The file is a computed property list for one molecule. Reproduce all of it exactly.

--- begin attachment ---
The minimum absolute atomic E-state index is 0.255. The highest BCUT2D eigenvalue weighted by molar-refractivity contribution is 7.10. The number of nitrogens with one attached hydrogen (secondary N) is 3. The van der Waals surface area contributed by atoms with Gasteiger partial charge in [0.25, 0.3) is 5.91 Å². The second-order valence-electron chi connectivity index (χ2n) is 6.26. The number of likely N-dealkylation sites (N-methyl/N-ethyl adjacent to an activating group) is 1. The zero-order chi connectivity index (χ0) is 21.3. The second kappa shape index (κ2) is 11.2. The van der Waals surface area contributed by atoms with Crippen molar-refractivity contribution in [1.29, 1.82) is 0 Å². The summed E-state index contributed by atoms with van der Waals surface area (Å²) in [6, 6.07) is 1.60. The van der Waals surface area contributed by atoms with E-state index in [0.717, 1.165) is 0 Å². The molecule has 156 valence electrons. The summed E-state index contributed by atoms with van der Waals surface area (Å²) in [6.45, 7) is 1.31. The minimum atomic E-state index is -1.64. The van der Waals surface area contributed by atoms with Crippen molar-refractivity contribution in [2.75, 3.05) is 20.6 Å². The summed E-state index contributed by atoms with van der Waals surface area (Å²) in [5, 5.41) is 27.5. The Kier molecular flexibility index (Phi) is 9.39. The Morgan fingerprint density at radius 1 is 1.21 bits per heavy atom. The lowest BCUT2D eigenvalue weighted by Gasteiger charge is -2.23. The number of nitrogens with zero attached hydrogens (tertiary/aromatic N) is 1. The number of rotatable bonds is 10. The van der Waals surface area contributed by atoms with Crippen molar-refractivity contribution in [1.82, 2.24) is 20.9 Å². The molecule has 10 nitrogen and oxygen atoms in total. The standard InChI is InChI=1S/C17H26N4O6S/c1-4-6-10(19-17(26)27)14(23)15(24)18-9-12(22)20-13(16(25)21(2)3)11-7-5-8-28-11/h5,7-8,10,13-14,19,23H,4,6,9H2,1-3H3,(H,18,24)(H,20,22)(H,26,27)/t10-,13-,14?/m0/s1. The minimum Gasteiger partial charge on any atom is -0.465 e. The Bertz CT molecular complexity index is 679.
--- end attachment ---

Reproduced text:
The minimum absolute atomic E-state index is 0.255. The highest BCUT2D eigenvalue weighted by molar-refractivity contribution is 7.10. The number of nitrogens with one attached hydrogen (secondary N) is 3. The van der Waals surface area contributed by atoms with Gasteiger partial charge in [0.25, 0.3) is 5.91 Å². The second-order valence-electron chi connectivity index (χ2n) is 6.26. The number of likely N-dealkylation sites (N-methyl/N-ethyl adjacent to an activating group) is 1. The zero-order chi connectivity index (χ0) is 21.3. The second kappa shape index (κ2) is 11.2. The van der Waals surface area contributed by atoms with Crippen molar-refractivity contribution in [1.29, 1.82) is 0 Å². The summed E-state index contributed by atoms with van der Waals surface area (Å²) in [6, 6.07) is 1.60. The van der Waals surface area contributed by atoms with E-state index in [0.717, 1.165) is 0 Å². The molecule has 156 valence electrons. The summed E-state index contributed by atoms with van der Waals surface area (Å²) in [6.45, 7) is 1.31. The minimum atomic E-state index is -1.64. The van der Waals surface area contributed by atoms with Crippen molar-refractivity contribution in [2.75, 3.05) is 20.6 Å². The summed E-state index contributed by atoms with van der Waals surface area (Å²) in [5, 5.41) is 27.5. The Kier molecular flexibility index (Phi) is 9.39. The Morgan fingerprint density at radius 1 is 1.21 bits per heavy atom. The lowest BCUT2D eigenvalue weighted by Gasteiger charge is -2.23. The number of nitrogens with zero attached hydrogens (tertiary/aromatic N) is 1. The number of rotatable bonds is 10. The van der Waals surface area contributed by atoms with Crippen molar-refractivity contribution in [1.82, 2.24) is 20.9 Å². The molecule has 10 nitrogen and oxygen atoms in total. The standard InChI is InChI=1S/C17H26N4O6S/c1-4-6-10(19-17(26)27)14(23)15(24)18-9-12(22)20-13(16(25)21(2)3)11-7-5-8-28-11/h5,7-8,10,13-14,19,23H,4,6,9H2,1-3H3,(H,18,24)(H,20,22)(H,26,27)/t10-,13-,14?/m0/s1. The minimum Gasteiger partial charge on any atom is -0.465 e. The Bertz CT molecular complexity index is 679.